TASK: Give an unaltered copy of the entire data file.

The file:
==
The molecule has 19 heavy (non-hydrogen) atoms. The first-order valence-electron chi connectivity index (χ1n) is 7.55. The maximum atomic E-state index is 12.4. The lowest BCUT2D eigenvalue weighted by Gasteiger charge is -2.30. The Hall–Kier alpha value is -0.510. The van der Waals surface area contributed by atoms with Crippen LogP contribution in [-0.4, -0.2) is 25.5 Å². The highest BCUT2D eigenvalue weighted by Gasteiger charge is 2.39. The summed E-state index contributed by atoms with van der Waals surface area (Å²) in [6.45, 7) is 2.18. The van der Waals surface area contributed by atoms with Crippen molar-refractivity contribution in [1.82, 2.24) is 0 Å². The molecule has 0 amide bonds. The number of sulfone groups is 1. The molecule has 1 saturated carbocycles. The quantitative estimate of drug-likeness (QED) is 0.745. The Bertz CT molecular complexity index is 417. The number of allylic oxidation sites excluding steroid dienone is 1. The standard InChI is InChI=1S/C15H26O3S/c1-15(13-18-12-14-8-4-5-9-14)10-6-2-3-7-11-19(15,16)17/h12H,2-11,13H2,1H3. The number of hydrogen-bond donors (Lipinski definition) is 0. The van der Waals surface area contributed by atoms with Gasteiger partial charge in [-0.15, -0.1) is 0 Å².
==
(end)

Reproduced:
The molecule has 19 heavy (non-hydrogen) atoms. The first-order valence-electron chi connectivity index (χ1n) is 7.55. The maximum atomic E-state index is 12.4. The lowest BCUT2D eigenvalue weighted by Gasteiger charge is -2.30. The Hall–Kier alpha value is -0.510. The van der Waals surface area contributed by atoms with Crippen LogP contribution in [-0.4, -0.2) is 25.5 Å². The highest BCUT2D eigenvalue weighted by Gasteiger charge is 2.39. The summed E-state index contributed by atoms with van der Waals surface area (Å²) in [6.45, 7) is 2.18. The van der Waals surface area contributed by atoms with Crippen molar-refractivity contribution in [1.82, 2.24) is 0 Å². The molecule has 0 amide bonds. The number of sulfone groups is 1. The molecule has 1 saturated carbocycles. The quantitative estimate of drug-likeness (QED) is 0.745. The Bertz CT molecular complexity index is 417. The number of allylic oxidation sites excluding steroid dienone is 1. The standard InChI is InChI=1S/C15H26O3S/c1-15(13-18-12-14-8-4-5-9-14)10-6-2-3-7-11-19(15,16)17/h12H,2-11,13H2,1H3. The number of hydrogen-bond donors (Lipinski definition) is 0. The van der Waals surface area contributed by atoms with Gasteiger partial charge in [-0.15, -0.1) is 0 Å².